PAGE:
Important information: The value of investments and the income from them, can go down as well as up, so you may get back less than you invest.

THEY say there are two certainties in life - death and taxes. That’s true, but there’s a new one to add to the list - the cost of care, certainly if you’re in England.

As we live longer the odds of needing care rises, whether that’s full-blown, full-time residential care or ‘at home’ help. Either one it is, someone has to pay the cost and with increasing numbers putting demand on social care resources, the burden is going to increasingly fall on our shoulders. Or rather our purses, to be more precise.

In reality, social care is rarely free; not in England at least. People living in Wales, Scotland and Northern Ireland have access to differing levels of social care. In England, more often than not you’ll need to contribute to the cost. How much depends on your needs and your financial means.

Crucially, the amount we’ll all have to pay in England is set to change. From October 2023 none of us will have to pay more than £86,000 towards care costs during our lifetime. Once you go over that threshold the costs will be met by local authorities.

Those with assets worth less than £20,000 won’t have to contribute to care costs, but any income they have may be included when it comes to ascertaining how much they should contribute. Those with assets worth between £20,000 and £1000,000 will be eligible for means-tested help toward costs from their local council.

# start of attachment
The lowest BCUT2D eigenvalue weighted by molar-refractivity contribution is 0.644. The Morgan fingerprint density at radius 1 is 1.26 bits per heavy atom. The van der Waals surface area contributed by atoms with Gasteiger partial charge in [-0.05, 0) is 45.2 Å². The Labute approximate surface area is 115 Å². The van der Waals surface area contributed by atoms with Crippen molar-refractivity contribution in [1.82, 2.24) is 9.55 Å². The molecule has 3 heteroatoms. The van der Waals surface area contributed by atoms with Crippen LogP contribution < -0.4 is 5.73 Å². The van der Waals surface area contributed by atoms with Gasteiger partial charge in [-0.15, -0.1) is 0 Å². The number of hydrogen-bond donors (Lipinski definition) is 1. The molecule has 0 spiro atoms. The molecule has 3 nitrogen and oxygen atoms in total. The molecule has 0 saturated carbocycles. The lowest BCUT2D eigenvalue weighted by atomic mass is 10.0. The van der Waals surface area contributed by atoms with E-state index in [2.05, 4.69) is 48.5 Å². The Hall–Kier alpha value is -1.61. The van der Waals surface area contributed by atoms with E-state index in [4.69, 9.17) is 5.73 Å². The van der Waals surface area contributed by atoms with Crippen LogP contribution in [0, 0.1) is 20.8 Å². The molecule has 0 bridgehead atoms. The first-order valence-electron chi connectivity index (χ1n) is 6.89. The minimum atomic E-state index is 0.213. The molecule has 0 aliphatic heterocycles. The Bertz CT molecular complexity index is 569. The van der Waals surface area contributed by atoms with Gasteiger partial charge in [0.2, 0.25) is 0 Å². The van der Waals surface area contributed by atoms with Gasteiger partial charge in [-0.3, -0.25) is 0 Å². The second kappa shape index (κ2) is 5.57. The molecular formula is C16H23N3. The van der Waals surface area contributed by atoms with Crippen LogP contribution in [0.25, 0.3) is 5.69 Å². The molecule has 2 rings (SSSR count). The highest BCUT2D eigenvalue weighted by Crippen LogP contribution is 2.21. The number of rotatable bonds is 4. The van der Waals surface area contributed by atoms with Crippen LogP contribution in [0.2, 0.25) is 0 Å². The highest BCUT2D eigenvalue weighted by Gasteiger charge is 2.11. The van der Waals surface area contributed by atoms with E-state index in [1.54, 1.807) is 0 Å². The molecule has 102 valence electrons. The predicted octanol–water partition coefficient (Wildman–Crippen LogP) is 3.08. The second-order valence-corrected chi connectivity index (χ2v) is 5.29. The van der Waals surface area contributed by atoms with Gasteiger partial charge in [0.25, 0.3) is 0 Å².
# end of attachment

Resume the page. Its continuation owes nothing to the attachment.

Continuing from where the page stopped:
What this all means is that if you own a property and/or have savings and investments you will be expected to stump up the first £86,000 - but this only covers the ‘personal care’ element, so things like help with washing or dressing, not living costs like food, energy bills or accommodation.

The average cost of home care is £15 an hour. So just two hours of daily home care could amount to over £10,000 a year. A live-in carer who looks after your needs up to 24 hours a day will cost more. On average you can expect to pay between £696 and £849 a week in a residential care home, while full-time nursing care ramps the cost up to between £969 and £1,075 a week.1

That’s a huge sum to take out of your pension income. That’s why it’s far better to start planning for these potential costs, long before you might need to pay them.

One way to save in a tax-efficient way, that doesn’t tie-up your money and still gives you the flexibility to use it elsewhere, if the need for long term care doesn’t arise, is by using your annual ISA allowance.

Saving up to £20,000 every tax year in a stocks & shares ISA means you can quickly save a substantial sum, to grow nicely over the years. With an ISA you don’t need to sacrifice large lump sums either. Make saving into an ISA manageable by saving as little as £25 a month.

Source:

1  LaingBuisson, Care Cost Benchmarks 2021

Important information: Investors should note that the views expressed may no longer be current and may have already been acted upon. Tax treatment depends on individual circumstances and all tax rules may change in the future. This information is not a personal recommendation for any particular investment. If you are unsure about the suitability of an investment you should speak to one of Fidelity’s advisers or an authorised financial adviser of your choice.

Share this article

Latest articles

Airline stocks fall and the latest on easyJet’s share price

The pandemic challenges keep on coming and right now is no exception


Emma-Lou Montgomery

Emma-Lou Montgomery

Fidelity International

When a great idea doesn’t make a great investment

Why some of the tech ‘lockdown winners’ are struggling


Cherry Reynard

Cherry Reynard

Investment writer

Where should I invest in 2022?

Three key questions for the year ahead


Tom Stevenson

Tom Stevenson

Fidelity International